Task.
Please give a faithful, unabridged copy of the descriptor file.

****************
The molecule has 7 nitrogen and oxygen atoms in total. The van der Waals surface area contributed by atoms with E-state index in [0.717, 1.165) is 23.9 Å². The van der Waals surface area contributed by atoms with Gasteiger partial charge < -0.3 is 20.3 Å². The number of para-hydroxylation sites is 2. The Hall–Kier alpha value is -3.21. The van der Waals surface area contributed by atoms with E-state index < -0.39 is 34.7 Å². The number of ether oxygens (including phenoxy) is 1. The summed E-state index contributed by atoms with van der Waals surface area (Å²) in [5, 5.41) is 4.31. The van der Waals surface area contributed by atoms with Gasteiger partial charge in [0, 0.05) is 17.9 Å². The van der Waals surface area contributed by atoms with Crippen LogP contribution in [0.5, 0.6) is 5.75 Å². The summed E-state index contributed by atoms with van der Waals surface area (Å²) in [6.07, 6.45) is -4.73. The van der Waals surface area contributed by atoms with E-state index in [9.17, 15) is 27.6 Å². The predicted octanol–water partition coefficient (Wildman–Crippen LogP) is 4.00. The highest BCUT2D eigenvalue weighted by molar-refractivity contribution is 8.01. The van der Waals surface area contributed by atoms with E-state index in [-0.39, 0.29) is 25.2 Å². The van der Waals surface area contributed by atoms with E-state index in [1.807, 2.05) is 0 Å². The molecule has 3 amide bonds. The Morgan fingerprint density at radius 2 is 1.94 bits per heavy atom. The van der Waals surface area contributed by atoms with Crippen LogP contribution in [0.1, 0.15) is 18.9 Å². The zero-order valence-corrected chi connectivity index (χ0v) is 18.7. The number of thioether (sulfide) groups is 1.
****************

The molecule has 7 nitrogen and oxygen atoms in total. The van der Waals surface area contributed by atoms with E-state index in [0.717, 1.165) is 23.9 Å². The van der Waals surface area contributed by atoms with Gasteiger partial charge < -0.3 is 20.3 Å². The number of para-hydroxylation sites is 2. The Hall–Kier alpha value is -3.21. The van der Waals surface area contributed by atoms with E-state index < -0.39 is 34.7 Å². The number of ether oxygens (including phenoxy) is 1. The summed E-state index contributed by atoms with van der Waals surface area (Å²) in [5, 5.41) is 4.31. The van der Waals surface area contributed by atoms with Gasteiger partial charge in [0, 0.05) is 17.9 Å². The van der Waals surface area contributed by atoms with Crippen LogP contribution in [0.5, 0.6) is 5.75 Å². The summed E-state index contributed by atoms with van der Waals surface area (Å²) in [6.07, 6.45) is -4.73. The van der Waals surface area contributed by atoms with E-state index in [9.17, 15) is 27.6 Å². The predicted octanol–water partition coefficient (Wildman–Crippen LogP) is 4.00. The highest BCUT2D eigenvalue weighted by molar-refractivity contribution is 8.01. The van der Waals surface area contributed by atoms with E-state index in [-0.39, 0.29) is 25.2 Å². The van der Waals surface area contributed by atoms with E-state index in [1.807, 2.05) is 0 Å². The molecule has 3 amide bonds. The Morgan fingerprint density at radius 2 is 1.94 bits per heavy atom. The van der Waals surface area contributed by atoms with Crippen LogP contribution in [0.1, 0.15) is 18.9 Å². The zero-order valence-corrected chi connectivity index (χ0v) is 18.7. The number of thioether (sulfide) groups is 1.